By Politics (with a big ‘p’) I mean the shifts, changes, decisions etc that happen in regards to government. Politics (with a small ‘p’, it only has a big one in this case for grammatical reasons) are those same conflicts in a much broader sense; the often conflicting interrelationships in society, between friends, between family members, between humans. There’s that advert where they’re like ‘are you interested in politics’ and they list a load of things and then they’re like ‘haha, we tricked you, those are politics’ to make people more political, you remember that? They were trying to get young people out of that political apathy. The point is, before there was a definite difference between Big Politics and little – more personal – politics, of course they’re connected but it was easy to forget that connection. Today though, that connection is Prevalent. Big Politics are having a very visible impact on everyday life and it’s this that has shaken a lot of people out of Political apathy. The sorts of protests that only occurred in France are now happening on our doorstep. A Christmas tree was set on fire. Even Prince Charles and his ‘other woman’ were attacked (or they just wound down their windows for a chat depending on who you’re talking to). People are now using their voices and wanting to be heard.

Up until now I'd say all of my plays, and all of Belt Up’s work have mainly been political in that small ‘p’ way dealing with people, how they respond to each other, the world and society. They've never been overtly Political. But then we were asked to put on a show as part of the York Theatre Royal Takeover Festival (a festival set up with the deceased ‘A Night Less Ordinary’ scheme). We enjoy working with established texts and rediscovering them and we eventually settled on a reworking of John Gay’s ‘The Beggar’s Opera’.

The Beggar’s Opera was written as a Political and political satire in 1728 and caused a scandal with the complain-about-culture-Prick the Lord Chamberlain (nowadays he’s been replaced by the Daily Mail and Stephen Green). We wanted our version to talk about today, to put onstage people like Mr Cameron and that nonce Mr Clegg (he’s not actually a nonce but it’s a play on how I was calling him ‘nice’ earlier, clever) and to talk about some of the Politics that are governing the politics of today. Of course we didn’t want to play people of right now, we wouldn’t get costumes for a start, we’d just be wearing our own clothes. The concept became one of setting our version in the not too distant past, long enough ago for the audience to be relatively objective but recent enough to recognise the effects. Ironically, thanks must go to Mr William Hague for the setting, his quip about Cameron and Osbourne being the ‘Children of Thatcher’ inspired the setting of the 1980’s. So in this adaptation of ‘The Beggar’s Opera’ we have a group of ‘beggars’ (they’re not literally beggars) protesting and satirising Maggie Thatcher’s government; A government which has huge echoes with the one we’ve got today. We’ve ended up with a musical that is simultaneously set in 2011, 1988 and 1728. We haven’t let Cameron, Clegg and their chums off the hook of course, they will be appearing onstage but you’ll have to see the show to see in which guises.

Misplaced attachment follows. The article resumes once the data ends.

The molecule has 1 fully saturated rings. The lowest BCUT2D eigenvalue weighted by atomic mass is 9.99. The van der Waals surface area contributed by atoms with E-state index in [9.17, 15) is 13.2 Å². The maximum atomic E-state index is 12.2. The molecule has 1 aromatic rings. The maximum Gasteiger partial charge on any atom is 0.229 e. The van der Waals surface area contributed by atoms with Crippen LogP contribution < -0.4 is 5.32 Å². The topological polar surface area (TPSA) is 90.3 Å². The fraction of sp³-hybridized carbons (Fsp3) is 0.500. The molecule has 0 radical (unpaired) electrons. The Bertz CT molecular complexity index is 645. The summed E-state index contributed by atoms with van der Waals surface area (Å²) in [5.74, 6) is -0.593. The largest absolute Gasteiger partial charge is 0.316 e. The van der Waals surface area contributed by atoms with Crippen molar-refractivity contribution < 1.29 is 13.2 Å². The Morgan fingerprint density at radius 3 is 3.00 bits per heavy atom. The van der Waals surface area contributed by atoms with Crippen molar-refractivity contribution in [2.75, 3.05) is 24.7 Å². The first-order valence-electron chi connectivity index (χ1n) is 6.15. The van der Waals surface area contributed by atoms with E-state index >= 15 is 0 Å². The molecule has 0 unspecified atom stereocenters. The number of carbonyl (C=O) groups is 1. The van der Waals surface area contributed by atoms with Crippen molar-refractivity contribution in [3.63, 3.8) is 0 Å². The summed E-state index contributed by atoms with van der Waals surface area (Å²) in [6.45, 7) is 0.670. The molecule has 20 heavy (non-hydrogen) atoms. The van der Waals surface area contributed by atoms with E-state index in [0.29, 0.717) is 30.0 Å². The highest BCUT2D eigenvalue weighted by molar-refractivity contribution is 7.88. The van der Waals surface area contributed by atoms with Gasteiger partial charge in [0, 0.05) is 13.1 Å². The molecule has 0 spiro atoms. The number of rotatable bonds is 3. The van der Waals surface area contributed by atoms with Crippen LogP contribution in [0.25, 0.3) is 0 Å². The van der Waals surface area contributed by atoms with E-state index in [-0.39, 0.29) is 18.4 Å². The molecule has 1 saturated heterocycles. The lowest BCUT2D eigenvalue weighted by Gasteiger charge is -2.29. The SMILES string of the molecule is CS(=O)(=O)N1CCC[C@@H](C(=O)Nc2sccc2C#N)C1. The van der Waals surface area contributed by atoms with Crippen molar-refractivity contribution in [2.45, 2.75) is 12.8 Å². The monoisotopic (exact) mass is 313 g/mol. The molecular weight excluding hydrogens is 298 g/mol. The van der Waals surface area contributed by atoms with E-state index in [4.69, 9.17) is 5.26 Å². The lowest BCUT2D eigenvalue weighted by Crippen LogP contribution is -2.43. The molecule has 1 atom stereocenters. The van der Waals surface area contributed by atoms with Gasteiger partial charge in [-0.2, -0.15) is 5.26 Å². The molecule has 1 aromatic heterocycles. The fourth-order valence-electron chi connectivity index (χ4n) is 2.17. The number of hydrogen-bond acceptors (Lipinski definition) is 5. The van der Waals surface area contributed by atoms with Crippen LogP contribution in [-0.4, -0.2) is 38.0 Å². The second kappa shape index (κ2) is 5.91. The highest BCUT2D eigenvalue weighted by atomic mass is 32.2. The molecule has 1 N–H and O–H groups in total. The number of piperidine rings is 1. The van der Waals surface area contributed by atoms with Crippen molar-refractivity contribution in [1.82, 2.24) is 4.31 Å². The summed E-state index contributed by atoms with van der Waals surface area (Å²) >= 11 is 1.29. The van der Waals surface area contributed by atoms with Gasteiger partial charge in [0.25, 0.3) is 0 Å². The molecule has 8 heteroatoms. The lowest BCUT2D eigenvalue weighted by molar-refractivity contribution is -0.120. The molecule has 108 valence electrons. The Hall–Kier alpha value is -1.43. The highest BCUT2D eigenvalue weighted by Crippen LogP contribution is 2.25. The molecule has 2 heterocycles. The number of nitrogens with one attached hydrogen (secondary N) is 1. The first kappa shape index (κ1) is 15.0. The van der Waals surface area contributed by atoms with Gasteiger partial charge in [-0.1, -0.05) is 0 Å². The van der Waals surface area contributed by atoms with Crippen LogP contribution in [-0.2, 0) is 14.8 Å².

And so, despite my years of Political apathy I’ve accidentally become, I guess, a Political playwright. Don’t worry, I’ve spent a long time researching and catching up on all those years of indifference. All theatre is political, it is pretty much impossible for anything to be apolitical, but ‘The Beggar’s Opera’ is unashamedly Political. It’s not propaganda. It’s not a preach. It’s satire. It’s about the political conflicts that we’re living in today. With Margaret Thatcher singing.

James Wilkes

The Beggar's Opera runs from 24th-26th March at York Theatre Royal

* This was going to be called 'Accidental Birth of an Anarchist'. I'm not an anarchist though. It's just a witty (in a wanky way) title that I liked the sound of

Wednesday, 16 February 2011

The Joys of Being Terrified

It’s been a while since I was terrified.

It’s strange that years ago when I was a kid I would get terrified and nervous about opening nights, about going on stage. At university I would plan rehearsals and workshops like mad, willing it all to go right. I would sit nail-biting in the corner of a show desperately trying to figure out if the audience were having a good time.

But with every show that I’ve done these feelings grow less and less, little by little. Now I can walk in to a rehearsal and probably know what I need to do, and this is partly down to the people that I work with. I’m quite comfortable in the knowledge that some people will like our shows and some people will hate them, but thankfully the former seems to outweigh the latter.

However, there are two things that have recently re-awoken my scare sensors.

One of these was having an incredible feature in The Observer with companies 1927, Theatre Delicatessen and Analogue. Three years ago I would never have dreamt that we’d be featured in a national paper amongst other companies who are all older and more experienced than us. We all felt quite proud.